You know things are getting dangerous when Ross Kemp shows up. Of the celebrities gracing the guest list of Elvis Costello’s Hammersmith Apollo gig last Friday, only the former EastEnders star put his not inconsiderable balls on the line to take at seat in the noticeably depleted guest rows, and even he wasn’t taking any chances.
This guy’s dodged bullets in Afghanistan, faced down pirates, terrorists and ganglords and risked working with a hungry Jeremy Clarkson, yet he spent the evening elbow-bumping fans and shifting seats several metres away from his nearest neighbours. It was unclear, in fact, if he was a Costello fan at all, or if he was there filming a new series of perilous documentaries called Ross Kemp At Mass Gatherings.
This is gigging in the age of coronavirus. A week before Boris Johnson finally acknowledges that killing off a million or so of his own hardcore voters in the name of herd immunity isn’t the wisest corona strategy, Costello takes to the stage beneath screens showing photographs of people in makeshift gas masks dating from the flu epidemic of 1918, thanks us for “risking life and limb” to be here, declares “we’re going to keep playing ‘til they shut us down” and knocks out a set of “pre-virus blues” including a none-more-wry ‘Hurry Down Doomsday (The Bugs Are Taking Over)’.
He’s a reassuringly jovial ringmaster, but there’s a real edginess to the event; people in medical masks dad-dance to ‘Pump It Up’ like they’ve requisitioned a Butlin’s punk weekender as an emergency field hospital, and coughing here is about as acceptable as considering every working day No Pants Friday. Even though most of the audience probably weren’t planning to see another gig until about 2023 anyway, there’s a general air of resignation that the 2020 party is already over.
Personally, I’m not dreading the lockdown. I’m lucky that I can do most of my job – essentially slagging off Bastille – from the comfort of my own bed mess. I’ve got a novel to finish, a million records to listen to, a virulent online poker habit to feed and Dry Januarys backdated to 2005 to catch up on. I’m actually looking forward to the convenience of watching major bands livestreaming their gigs (as Yungblud set about popularising this week) rather than trudging to an ice cavern in North London to watch them from half a mile away with a 12 quid Coke. I’m lucky enough not to live in too Brexit-y an area, where households will entertain each other for months on end by singing rousing renditions of ‘Vindaloo’ from their balconies. And masturbation is good for the immune system, we’re told, so I hope we’ll all be joining in the national effort to wank Britain great again.
Yet I suffer from an innate, lifelong need to immerse myself in live music that’s become almost a medical necessity. Doctors inform me that, just as a shark needs to keep swimming else it dies, if I don’t watch at least a couple of bands a week then my cerebral cortex might disintegrate while trying to adjust to life at a sensible volume. So as the curtain fell on the big shows of 2020, I was stockpiling euphoria and memories for the dark months ahead.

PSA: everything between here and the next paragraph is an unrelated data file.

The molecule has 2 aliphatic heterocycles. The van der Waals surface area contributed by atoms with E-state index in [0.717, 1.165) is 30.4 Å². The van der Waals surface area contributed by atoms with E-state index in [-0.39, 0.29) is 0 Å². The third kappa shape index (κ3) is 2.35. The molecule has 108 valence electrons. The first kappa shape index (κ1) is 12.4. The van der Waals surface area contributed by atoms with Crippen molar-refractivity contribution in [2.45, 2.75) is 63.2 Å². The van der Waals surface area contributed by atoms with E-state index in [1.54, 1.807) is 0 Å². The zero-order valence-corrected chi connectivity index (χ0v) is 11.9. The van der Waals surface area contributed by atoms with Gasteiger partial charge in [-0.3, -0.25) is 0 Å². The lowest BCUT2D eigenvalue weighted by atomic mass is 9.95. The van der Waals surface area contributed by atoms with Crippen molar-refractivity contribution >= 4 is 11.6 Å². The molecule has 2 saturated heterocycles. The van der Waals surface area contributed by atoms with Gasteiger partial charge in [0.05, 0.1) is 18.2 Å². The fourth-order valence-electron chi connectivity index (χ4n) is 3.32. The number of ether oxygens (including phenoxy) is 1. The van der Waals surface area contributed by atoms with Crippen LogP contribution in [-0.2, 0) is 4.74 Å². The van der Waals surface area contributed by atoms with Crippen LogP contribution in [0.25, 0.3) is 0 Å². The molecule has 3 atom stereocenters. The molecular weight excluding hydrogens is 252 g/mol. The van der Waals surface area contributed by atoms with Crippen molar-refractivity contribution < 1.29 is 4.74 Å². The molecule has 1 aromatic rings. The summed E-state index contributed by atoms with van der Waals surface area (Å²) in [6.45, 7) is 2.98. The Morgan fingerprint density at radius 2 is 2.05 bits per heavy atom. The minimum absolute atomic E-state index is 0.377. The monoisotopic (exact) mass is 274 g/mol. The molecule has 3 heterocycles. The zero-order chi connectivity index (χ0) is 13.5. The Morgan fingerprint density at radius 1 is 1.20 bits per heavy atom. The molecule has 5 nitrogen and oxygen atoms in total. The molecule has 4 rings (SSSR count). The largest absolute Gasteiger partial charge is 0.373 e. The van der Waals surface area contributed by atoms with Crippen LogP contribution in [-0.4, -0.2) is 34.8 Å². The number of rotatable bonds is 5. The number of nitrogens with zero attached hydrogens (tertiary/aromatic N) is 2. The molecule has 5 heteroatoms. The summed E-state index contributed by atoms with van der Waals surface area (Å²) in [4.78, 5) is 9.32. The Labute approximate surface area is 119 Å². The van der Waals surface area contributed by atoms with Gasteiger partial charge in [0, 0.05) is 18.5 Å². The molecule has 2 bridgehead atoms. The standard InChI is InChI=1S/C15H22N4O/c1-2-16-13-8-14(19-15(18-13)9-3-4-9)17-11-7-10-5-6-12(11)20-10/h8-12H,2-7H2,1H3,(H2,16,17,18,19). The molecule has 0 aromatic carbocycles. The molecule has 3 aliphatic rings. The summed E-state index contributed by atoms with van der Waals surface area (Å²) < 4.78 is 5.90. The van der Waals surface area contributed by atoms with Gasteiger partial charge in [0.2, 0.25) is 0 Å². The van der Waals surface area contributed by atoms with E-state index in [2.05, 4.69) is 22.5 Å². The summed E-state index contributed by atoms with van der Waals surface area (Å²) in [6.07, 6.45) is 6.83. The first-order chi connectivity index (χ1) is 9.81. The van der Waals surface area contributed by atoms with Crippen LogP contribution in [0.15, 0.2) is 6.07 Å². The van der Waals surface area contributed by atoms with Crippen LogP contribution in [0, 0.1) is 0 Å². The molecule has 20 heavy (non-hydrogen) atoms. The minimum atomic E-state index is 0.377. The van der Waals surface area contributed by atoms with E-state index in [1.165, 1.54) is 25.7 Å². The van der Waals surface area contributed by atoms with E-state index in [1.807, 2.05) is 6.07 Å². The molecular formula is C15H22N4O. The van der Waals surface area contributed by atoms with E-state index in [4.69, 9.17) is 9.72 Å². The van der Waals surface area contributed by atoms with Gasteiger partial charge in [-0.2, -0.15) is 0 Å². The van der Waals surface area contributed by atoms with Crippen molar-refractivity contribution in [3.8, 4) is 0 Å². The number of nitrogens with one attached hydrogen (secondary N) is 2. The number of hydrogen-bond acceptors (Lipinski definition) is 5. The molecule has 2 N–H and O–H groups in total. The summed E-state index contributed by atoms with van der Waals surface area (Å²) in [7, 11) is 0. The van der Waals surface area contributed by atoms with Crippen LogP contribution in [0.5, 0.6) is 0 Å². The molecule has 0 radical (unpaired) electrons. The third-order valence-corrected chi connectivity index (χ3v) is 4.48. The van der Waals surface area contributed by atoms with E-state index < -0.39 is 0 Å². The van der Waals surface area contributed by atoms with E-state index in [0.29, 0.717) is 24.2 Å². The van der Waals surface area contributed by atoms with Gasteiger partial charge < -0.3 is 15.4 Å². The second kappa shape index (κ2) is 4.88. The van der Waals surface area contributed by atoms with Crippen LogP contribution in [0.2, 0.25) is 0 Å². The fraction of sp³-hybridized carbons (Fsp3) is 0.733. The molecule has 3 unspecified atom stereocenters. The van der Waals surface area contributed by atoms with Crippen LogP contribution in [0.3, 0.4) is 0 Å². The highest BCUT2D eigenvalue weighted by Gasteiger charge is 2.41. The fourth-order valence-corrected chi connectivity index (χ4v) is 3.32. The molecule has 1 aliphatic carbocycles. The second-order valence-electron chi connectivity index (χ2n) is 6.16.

Or, since my last big gig before the shutdown was actually Morrissey, conditioning myself to survive an eternity of forlorn solitude. He’s a grand-master of self-isolation, and no stranger to cancelling the odd gig or two, so it was something of a shock that Mozzer’s Wembley Arena gig went ahead on Saturday.
But Morrissey’s audience have been practicing social distancing since they first mistakenly, and traumatically, went to a nightclub. Considering which, the virus is doing a good job of wiping out our species, since Morrissey fans are about as likely to repopulate the earth in its wake as the giant panda.
But there was little sign of concern about the pandemic among the Mozzer fanatics. Large clumps of empty seats at the back suggested that, rather than stay at home over viral fears, many had decided some months ago to self-isolate from Morrissey’s queasy political standpoint. The faithful still crammed down the front hoping to inhale their hero’s every spluttering, even if there was zero chance of the traditional stage-invasion hug-athon in the circumstances.
The closest they got to Moz himself was throwing records onstage for him to sign and return – the gasp when he realised that he was signing a record with a pen flung up by an Italian fan could barely have been more audible if he’d licked the nib.
So as the shutters come down on 2020, what can we expect from pandemic gigging? When we’re hitting peak corona, it might be viable to start hosting shows for people who can prove they’ve recovered from the virus – they’d be the safest (and most enthusiastic) events imaginable, and a great chance for a band called Herd Immunity to build a growing fanbase within months. Just remember to keep your hospital toe-tag…